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Why Don’t We Know How Many People have been Convicted for Smuggling People Across the Channel?

The Byline Intelligence Team used a range of methods to quantify how many convictions there have been for smuggling people across the Channel under this Government – but a lack of formal data raises transparency questions

A boat in the English Channel. Photo: adp-news/Alamy

Why Don’t We Know How Many People have been Convicted for Smuggling People Across the Channel?

The Byline Intelligence Team used a range of methods to quantify how many convictions there have been for smuggling people across the Channel under this Government – but a lack of formal data raises transparency questions

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Breaking up the criminal gangs that smuggle people into the UK across the English Channel has been central to the Home Office’s ambition for its ‘New Plan for Immigration’ – which has now become law as the Nationality and Borders Act

But tracking the data on exactly how many have been arrested, charged and sentenced for crimes relating to smuggling migrant people into Britain is ​​– arguably – purposefully opaque.

People smuggling across the Channel is not a specific offence and is therefore folded into data on other crimes by the Ministry of Justice. 

But the Byline Intelligence Team has used a combination of Home Office press releases, tweets, and written parliamentary questions to try and assess how many criminal gangs have been broken up.

Its analysis reveals that, between the December 2019 General Election and October 2021 (when the most recent data was shared with Parliament), there have been “more than” 400 arrests for offences related to migrant trafficking and 71 convictions relating to people smuggling.

However, this is not the full story. After all, it’s not clear what the “more than” relates to when ministers talk about more than 400 arrests. Is it 401? 422? 456?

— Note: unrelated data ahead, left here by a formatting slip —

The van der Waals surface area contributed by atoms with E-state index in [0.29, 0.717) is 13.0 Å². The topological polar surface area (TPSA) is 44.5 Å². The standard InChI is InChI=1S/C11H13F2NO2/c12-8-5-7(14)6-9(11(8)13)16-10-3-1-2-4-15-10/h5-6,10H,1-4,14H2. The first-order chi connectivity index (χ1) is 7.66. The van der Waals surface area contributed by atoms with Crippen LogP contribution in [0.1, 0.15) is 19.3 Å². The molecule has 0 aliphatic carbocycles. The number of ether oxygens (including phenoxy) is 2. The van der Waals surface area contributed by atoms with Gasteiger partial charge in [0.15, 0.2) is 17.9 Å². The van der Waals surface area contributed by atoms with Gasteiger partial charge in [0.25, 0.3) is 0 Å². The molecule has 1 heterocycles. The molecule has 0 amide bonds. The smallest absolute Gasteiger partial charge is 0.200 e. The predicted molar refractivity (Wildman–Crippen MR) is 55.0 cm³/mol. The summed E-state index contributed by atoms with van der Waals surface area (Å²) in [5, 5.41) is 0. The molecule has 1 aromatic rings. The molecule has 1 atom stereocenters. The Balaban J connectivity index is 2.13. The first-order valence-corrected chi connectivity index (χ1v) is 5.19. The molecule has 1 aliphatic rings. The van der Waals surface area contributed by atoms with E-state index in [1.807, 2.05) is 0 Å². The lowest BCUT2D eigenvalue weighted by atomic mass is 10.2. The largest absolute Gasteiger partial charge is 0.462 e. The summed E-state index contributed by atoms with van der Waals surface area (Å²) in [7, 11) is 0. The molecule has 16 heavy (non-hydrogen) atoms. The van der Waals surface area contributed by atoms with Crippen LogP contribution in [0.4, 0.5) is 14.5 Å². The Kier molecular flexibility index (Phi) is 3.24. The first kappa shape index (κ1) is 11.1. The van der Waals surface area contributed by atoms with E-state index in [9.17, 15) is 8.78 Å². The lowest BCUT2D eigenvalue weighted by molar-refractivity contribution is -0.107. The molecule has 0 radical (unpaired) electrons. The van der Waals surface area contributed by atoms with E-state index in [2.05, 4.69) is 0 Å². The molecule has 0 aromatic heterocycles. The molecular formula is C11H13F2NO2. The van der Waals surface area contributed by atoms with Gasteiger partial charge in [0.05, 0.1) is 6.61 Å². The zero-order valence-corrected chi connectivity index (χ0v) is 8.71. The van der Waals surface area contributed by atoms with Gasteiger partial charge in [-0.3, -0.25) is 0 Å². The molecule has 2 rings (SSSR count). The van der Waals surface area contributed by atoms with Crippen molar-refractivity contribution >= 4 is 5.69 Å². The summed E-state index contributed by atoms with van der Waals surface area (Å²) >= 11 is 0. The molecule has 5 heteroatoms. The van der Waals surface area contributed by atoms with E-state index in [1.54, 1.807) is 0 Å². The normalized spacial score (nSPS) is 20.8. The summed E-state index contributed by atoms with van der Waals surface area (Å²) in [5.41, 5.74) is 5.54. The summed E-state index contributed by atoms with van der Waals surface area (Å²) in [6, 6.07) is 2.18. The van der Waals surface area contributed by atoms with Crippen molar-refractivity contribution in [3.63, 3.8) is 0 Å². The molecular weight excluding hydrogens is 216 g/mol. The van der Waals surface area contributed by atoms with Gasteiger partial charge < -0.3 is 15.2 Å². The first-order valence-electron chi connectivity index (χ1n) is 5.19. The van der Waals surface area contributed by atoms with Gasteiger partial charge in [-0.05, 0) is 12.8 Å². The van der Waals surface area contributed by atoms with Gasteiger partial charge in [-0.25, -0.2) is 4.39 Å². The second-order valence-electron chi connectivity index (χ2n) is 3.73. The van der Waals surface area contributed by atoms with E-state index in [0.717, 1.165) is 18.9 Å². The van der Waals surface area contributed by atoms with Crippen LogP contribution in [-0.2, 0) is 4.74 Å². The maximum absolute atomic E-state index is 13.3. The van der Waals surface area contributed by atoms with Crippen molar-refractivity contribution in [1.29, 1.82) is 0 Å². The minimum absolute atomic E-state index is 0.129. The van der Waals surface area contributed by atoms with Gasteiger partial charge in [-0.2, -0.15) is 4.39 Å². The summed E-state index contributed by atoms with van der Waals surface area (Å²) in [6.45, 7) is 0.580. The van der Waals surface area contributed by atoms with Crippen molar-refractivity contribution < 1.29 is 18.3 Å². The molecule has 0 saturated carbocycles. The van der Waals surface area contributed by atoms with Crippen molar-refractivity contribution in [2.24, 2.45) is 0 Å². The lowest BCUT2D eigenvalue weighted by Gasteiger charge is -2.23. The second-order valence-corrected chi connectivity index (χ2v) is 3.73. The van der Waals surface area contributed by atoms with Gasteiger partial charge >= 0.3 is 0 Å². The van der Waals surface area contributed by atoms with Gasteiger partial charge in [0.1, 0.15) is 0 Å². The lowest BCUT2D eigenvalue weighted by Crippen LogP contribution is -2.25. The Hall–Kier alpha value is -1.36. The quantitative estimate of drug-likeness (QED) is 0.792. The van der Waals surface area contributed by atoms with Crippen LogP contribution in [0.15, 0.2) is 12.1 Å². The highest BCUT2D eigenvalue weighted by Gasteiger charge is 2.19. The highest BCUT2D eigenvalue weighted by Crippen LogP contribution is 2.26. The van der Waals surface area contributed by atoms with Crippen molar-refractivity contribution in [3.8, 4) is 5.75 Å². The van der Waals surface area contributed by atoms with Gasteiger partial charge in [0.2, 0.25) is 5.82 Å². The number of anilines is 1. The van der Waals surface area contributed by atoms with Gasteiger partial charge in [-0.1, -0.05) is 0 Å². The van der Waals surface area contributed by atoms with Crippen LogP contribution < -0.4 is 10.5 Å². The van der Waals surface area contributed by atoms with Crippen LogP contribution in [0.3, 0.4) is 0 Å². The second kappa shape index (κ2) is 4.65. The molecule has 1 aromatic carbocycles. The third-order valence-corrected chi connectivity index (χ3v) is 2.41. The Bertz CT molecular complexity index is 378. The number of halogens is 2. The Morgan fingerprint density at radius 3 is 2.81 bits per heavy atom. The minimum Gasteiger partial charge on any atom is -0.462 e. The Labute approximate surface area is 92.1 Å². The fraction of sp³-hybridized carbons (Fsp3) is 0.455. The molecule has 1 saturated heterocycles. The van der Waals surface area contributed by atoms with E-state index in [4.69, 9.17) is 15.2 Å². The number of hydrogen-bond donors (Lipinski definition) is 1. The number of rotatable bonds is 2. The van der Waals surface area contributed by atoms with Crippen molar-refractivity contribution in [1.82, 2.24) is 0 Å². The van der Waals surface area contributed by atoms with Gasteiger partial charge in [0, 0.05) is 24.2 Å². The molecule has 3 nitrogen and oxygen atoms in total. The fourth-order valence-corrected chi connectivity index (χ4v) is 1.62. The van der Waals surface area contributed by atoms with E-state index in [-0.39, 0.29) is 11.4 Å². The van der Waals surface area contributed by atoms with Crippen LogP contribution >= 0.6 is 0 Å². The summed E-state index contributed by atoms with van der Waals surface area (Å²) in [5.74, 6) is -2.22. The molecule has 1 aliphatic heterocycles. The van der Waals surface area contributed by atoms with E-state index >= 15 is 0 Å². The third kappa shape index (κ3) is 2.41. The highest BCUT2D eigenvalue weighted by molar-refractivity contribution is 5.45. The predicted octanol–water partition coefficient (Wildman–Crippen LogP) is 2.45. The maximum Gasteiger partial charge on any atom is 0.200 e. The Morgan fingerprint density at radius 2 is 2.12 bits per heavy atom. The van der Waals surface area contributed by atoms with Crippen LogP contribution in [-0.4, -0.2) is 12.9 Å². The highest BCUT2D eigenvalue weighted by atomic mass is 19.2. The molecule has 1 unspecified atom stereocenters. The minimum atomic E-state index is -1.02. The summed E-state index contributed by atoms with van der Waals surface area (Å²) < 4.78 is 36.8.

It is also not clear if those 71 convictions are solely for smuggling people seeking asylum via small boats across the Channel, or related to other forms of people smuggling such as trafficking individuals into criminal and sexual exploitation. 

Given the Government has pinned its New Plan for Immigration to a commitment to break up the gangs that smuggle migrant people into the UK from mainland Europe, this vagueness is concerning. How can we know if the plan will work, when there is a lack of clear data on how many smuggling gangs have been convicted?


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The Data

A parliamentary question by Conservative MP Andrew Rosindell in January asked what steps the Home Office is taking to “tackle illegal migrant trafficking”. Immigration Minister Tom Pursglove said that, between July 2020 and October 2021, the Joint Intelligence Centre had taken down 17 small boat organised crime gangs and secured “over 400 arrests” leading to “nine convictions”. 

This appears to be the most up-to-date estimate of the extent of arrests of those involved in smuggling people seeking asylum across the Channel. Last November, this newspaper reported that nine people had been convicted for facilitation offences relating to small boat crossings that year, with sentences totalling over 17 years’ imprisonment.